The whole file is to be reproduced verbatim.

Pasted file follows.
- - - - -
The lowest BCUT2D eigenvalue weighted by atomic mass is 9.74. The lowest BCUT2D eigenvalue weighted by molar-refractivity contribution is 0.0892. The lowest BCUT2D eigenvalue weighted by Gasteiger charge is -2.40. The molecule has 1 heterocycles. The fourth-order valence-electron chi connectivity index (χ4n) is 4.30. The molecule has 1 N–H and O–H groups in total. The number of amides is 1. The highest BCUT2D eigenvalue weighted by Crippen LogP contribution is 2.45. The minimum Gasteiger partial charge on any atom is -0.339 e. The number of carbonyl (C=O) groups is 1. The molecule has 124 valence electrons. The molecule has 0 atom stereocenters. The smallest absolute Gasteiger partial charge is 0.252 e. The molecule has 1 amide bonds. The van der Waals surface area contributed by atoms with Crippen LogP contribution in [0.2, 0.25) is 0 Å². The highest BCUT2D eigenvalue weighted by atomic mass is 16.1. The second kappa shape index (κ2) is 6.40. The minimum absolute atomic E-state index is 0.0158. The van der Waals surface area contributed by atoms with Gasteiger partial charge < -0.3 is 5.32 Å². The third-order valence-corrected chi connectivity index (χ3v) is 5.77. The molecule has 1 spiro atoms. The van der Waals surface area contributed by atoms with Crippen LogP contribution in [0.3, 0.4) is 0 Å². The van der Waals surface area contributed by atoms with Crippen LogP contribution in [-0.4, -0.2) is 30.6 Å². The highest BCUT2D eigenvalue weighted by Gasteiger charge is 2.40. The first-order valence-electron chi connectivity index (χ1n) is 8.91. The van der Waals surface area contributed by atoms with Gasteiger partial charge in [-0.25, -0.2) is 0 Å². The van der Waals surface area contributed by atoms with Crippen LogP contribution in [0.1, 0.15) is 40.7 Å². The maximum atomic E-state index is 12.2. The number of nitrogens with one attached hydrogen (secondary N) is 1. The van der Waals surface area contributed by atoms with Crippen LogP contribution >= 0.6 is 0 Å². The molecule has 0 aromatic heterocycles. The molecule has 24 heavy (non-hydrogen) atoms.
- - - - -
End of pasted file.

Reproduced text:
The lowest BCUT2D eigenvalue weighted by atomic mass is 9.74. The lowest BCUT2D eigenvalue weighted by molar-refractivity contribution is 0.0892. The lowest BCUT2D eigenvalue weighted by Gasteiger charge is -2.40. The molecule has 1 heterocycles. The fourth-order valence-electron chi connectivity index (χ4n) is 4.30. The molecule has 1 N–H and O–H groups in total. The number of amides is 1. The highest BCUT2D eigenvalue weighted by Crippen LogP contribution is 2.45. The minimum Gasteiger partial charge on any atom is -0.339 e. The number of carbonyl (C=O) groups is 1. The molecule has 124 valence electrons. The molecule has 0 atom stereocenters. The smallest absolute Gasteiger partial charge is 0.252 e. The molecule has 1 amide bonds. The van der Waals surface area contributed by atoms with Crippen LogP contribution in [0.2, 0.25) is 0 Å². The highest BCUT2D eigenvalue weighted by atomic mass is 16.1. The second kappa shape index (κ2) is 6.40. The minimum absolute atomic E-state index is 0.0158. The van der Waals surface area contributed by atoms with Gasteiger partial charge < -0.3 is 5.32 Å². The third-order valence-corrected chi connectivity index (χ3v) is 5.77. The molecule has 1 spiro atoms. The van der Waals surface area contributed by atoms with Crippen LogP contribution in [0.3, 0.4) is 0 Å². The van der Waals surface area contributed by atoms with Crippen LogP contribution in [-0.4, -0.2) is 30.6 Å². The highest BCUT2D eigenvalue weighted by Gasteiger charge is 2.40. The first-order valence-electron chi connectivity index (χ1n) is 8.91. The van der Waals surface area contributed by atoms with Gasteiger partial charge in [-0.25, -0.2) is 0 Å². The van der Waals surface area contributed by atoms with Crippen LogP contribution in [0.1, 0.15) is 40.7 Å². The maximum atomic E-state index is 12.2. The number of nitrogens with one attached hydrogen (secondary N) is 1. The van der Waals surface area contributed by atoms with Crippen LogP contribution >= 0.6 is 0 Å². The molecule has 0 aromatic heterocycles. The molecule has 24 heavy (non-hydrogen) atoms.